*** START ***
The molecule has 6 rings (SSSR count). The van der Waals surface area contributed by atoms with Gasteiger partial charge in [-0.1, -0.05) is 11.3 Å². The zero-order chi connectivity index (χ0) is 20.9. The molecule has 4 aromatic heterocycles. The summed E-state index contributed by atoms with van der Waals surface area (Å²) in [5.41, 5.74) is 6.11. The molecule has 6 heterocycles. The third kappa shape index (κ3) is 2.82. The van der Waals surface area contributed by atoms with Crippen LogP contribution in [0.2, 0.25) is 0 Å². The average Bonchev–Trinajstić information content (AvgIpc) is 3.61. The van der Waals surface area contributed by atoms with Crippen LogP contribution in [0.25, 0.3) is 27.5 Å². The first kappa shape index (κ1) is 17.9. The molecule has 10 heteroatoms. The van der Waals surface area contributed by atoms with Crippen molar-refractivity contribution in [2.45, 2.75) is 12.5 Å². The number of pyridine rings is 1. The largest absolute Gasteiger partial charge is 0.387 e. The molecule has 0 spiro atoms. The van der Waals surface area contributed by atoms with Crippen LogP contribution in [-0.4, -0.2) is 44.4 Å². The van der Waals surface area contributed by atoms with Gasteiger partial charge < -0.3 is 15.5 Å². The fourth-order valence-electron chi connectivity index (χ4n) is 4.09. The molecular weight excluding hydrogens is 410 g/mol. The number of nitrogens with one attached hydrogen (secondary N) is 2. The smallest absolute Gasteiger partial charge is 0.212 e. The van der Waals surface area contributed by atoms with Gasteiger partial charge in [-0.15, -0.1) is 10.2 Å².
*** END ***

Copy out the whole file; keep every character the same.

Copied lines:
The molecule has 6 rings (SSSR count). The van der Waals surface area contributed by atoms with Gasteiger partial charge in [-0.1, -0.05) is 11.3 Å². The zero-order chi connectivity index (χ0) is 20.9. The molecule has 4 aromatic heterocycles. The summed E-state index contributed by atoms with van der Waals surface area (Å²) in [5.41, 5.74) is 6.11. The molecule has 6 heterocycles. The third kappa shape index (κ3) is 2.82. The van der Waals surface area contributed by atoms with Crippen LogP contribution in [0.2, 0.25) is 0 Å². The average Bonchev–Trinajstić information content (AvgIpc) is 3.61. The van der Waals surface area contributed by atoms with Crippen LogP contribution in [0.25, 0.3) is 27.5 Å². The first kappa shape index (κ1) is 17.9. The molecule has 10 heteroatoms. The van der Waals surface area contributed by atoms with Crippen molar-refractivity contribution in [2.45, 2.75) is 12.5 Å². The number of pyridine rings is 1. The largest absolute Gasteiger partial charge is 0.387 e. The molecule has 0 spiro atoms. The van der Waals surface area contributed by atoms with Crippen LogP contribution in [-0.4, -0.2) is 44.4 Å². The van der Waals surface area contributed by atoms with Gasteiger partial charge < -0.3 is 15.5 Å². The fourth-order valence-electron chi connectivity index (χ4n) is 4.09. The molecular weight excluding hydrogens is 410 g/mol. The number of nitrogens with one attached hydrogen (secondary N) is 2. The smallest absolute Gasteiger partial charge is 0.212 e. The van der Waals surface area contributed by atoms with Gasteiger partial charge in [-0.15, -0.1) is 10.2 Å².